The signs of impending doom were there, we just didn’t look hard enough. Or we put too much faith in the established order. Or we didn’t dare believe it might be so (depending on where our loyalties lie).
Hawthorn had been hanging on by its fingernails for quite some time and, bit by bit, their resistance was fading.
So much of modern football is measurable by numbers, some relatively complex and requiring informed analysis, others straightforward. In the case of the Hawks, the latter will do.
For starters, they’ve now lost eight of their last ten games: prior to this season’s implosion, they’d won two of their last six in 2016. One of those, a must-win affair against lowly Collingwood, was snatched from the fire by Jack Fitzpatrick’s memorable late goal at the MCG.
That heart-stopper was the sixth thriller the Hawks had negotiated for the season. Five were won by a kick and there was a nine-point win over North Melbourne in mid-year. We, of course, all nodded sagely and muttered to the effect that it showed how much belief this mighty team had. It would all be okay on the night. Or day, or whenever the grand final was scheduled.
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How hypnotised we become by sustained success. As you look back now, Hawthorn was clearly a fading entity. If the three consecutive one-kick wins in the first five weeks had gone the other way, they were 1-5 by Round 6. And before you say, “But they didn’t”, the fact is the Hawks were by now playing close to the cliff’s edge.
Their phase of stability last year was a nine-win sequence from late-May until the end of July. But, with the benefit of hindsight, even that was a mirage. Only two of the nine teams they beat through that period made the finals – edging North Melbourne by nine points as mentioned above, and downing Sydney at the SCG by five points.
Perhaps the latter was the Hawks’ finest two hours of the season but maybe, just maybe, it was achieved against a team also struggling with the pull of gravity. The other wins were all against bottom-half teams.
So, the writing was on the wall. Not that it warned of so spectacularly disastrous a start to the 2017 season as we’ve seen.
However, having slipped from last year’s top four by the end, having parted ways with two of its greatest players of the era, and with the clock ticking audibly on some others, the Hawks were hardly likely to go forward. They could reasonably be expected to be a lower-end-of-the-eight prospect at best. And that’s based purely on the cold, hard numbers.
But there’s more. When eras end and great teams begin the inevitable slide, another factor inevitably comes into play. This is, thank goodness, where the game’s humanity still asserts itself. And that, it’s fair to say, is what we’re now seeing.
Suddenly, Cyril Rioli (most obviously), Luke Breust, Jack Gunston, Liam Shiels, Josh Gibson and a few others are playing without killer instinct, for they know their team is no longer a killer. As that knowledge has penetrated their collective psyche, the glorious confidence of the past five seasons has eroded. And the players promoted to fill gaps in the team haven’t found themselves surrounded by a supremely confident group, as had happened in recent years. Indeed, theirs is the polar opposite experience.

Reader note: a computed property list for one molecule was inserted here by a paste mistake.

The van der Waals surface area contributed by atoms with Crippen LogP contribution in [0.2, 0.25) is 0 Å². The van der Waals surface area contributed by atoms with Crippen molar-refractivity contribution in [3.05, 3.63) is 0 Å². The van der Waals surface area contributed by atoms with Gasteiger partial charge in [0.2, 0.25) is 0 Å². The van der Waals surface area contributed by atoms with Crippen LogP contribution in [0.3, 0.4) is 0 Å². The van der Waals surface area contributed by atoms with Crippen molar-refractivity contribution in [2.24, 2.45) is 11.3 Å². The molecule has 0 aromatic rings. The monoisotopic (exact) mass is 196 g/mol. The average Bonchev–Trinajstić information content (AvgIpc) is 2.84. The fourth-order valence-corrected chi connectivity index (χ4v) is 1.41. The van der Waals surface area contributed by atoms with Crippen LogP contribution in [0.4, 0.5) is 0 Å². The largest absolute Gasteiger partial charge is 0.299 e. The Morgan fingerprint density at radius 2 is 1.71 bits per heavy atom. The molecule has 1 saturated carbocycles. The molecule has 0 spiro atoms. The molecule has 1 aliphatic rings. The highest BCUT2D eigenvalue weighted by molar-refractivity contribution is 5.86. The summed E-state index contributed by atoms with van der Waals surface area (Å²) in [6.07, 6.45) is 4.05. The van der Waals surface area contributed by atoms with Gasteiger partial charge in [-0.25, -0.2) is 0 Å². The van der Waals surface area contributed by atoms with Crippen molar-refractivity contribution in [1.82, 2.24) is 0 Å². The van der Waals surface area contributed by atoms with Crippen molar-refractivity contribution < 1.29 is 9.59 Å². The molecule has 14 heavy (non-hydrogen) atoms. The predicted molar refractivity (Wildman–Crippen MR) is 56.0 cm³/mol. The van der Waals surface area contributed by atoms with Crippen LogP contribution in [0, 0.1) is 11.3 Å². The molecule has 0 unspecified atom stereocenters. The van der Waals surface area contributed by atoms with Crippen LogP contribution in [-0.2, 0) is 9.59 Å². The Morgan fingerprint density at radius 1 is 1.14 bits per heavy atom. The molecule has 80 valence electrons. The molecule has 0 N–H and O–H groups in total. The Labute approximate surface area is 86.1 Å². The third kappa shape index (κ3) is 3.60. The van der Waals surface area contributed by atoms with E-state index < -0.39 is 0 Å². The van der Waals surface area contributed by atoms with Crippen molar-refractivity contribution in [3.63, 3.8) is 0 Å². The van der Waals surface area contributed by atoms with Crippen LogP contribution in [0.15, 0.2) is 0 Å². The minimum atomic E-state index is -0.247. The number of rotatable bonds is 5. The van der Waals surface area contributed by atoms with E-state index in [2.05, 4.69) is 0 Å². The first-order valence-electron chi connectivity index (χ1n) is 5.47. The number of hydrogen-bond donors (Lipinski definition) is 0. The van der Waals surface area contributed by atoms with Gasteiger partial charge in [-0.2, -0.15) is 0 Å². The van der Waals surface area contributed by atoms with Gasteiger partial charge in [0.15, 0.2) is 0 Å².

I was foolish enough to imagine a rebound from the Round 3 humiliation on the Gold Coast. Instead, through the early stages on Easter Monday, the tentative team wearing brown and gold was unrecognisable as Hawthorn.
Fortunately for the Hawks, Geelong seemed to be jumping at shadows. Until late in the day, the Cats played as though dealing with a ticking time-bomb. Once they realised their opponent carried no weapons, however, they beat Hawthorn as no one has done in years.
So, where to now? It’s no longer a matter of whether the Hawks can make the finals; more of how low they can go. Currently, they’re dead last. Surely not?
This, as we know, is what can happen to a team that’s enjoyed sustained success. The question is: how to rebuild quickly? And who should lead the new era?
Alastair Clarkson acted with breathtaking boldness in farewelling Sam Mitchell and Jordan Lewis. He might well be asking himself now whether, despite his long-term contract, he should join them. Former club president Jeff Kennett thinks so.
Clarkson could make a fresh start elsewhere – there’ll be no shortage of suitors. On the other hand, Hawthorn plucked him from relative obscurity and gave him a start. Also, having made such a radical move on two of the club’s greatest champions to begin the rebuild, it could be argued Clarkson now has an obligation to dig in for the long haul.
It’s been a brown-and-golden era. For nearly a decade now, the Hawks have been armour-plated as they’ve controlled the traffic around them.
Suddenly, they’re very exposed as they stand at the crossroads.